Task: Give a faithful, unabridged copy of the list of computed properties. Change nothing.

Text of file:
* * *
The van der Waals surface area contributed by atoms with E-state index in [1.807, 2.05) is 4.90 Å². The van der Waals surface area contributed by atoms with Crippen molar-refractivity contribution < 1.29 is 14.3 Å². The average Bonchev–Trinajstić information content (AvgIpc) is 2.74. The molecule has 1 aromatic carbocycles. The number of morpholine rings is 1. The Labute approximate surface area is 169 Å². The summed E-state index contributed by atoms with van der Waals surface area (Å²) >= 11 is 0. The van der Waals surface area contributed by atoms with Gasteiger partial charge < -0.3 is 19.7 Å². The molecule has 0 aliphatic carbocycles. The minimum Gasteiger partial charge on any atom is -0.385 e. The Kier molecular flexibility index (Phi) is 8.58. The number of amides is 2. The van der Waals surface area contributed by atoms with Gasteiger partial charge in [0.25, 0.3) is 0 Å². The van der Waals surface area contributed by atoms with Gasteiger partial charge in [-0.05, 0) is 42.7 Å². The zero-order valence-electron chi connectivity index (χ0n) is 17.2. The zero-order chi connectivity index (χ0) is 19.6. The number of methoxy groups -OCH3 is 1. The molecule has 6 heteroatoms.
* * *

The van der Waals surface area contributed by atoms with E-state index in [1.807, 2.05) is 4.90 Å². The van der Waals surface area contributed by atoms with Crippen molar-refractivity contribution < 1.29 is 14.3 Å². The average Bonchev–Trinajstić information content (AvgIpc) is 2.74. The molecule has 1 aromatic carbocycles. The number of morpholine rings is 1. The Labute approximate surface area is 169 Å². The summed E-state index contributed by atoms with van der Waals surface area (Å²) >= 11 is 0. The van der Waals surface area contributed by atoms with Gasteiger partial charge < -0.3 is 19.7 Å². The molecule has 0 aliphatic carbocycles. The minimum Gasteiger partial charge on any atom is -0.385 e. The Kier molecular flexibility index (Phi) is 8.58. The number of amides is 2. The van der Waals surface area contributed by atoms with Gasteiger partial charge in [0.25, 0.3) is 0 Å². The van der Waals surface area contributed by atoms with Gasteiger partial charge in [-0.05, 0) is 42.7 Å². The zero-order valence-electron chi connectivity index (χ0n) is 17.2. The zero-order chi connectivity index (χ0) is 19.6. The number of methoxy groups -OCH3 is 1. The molecule has 6 heteroatoms.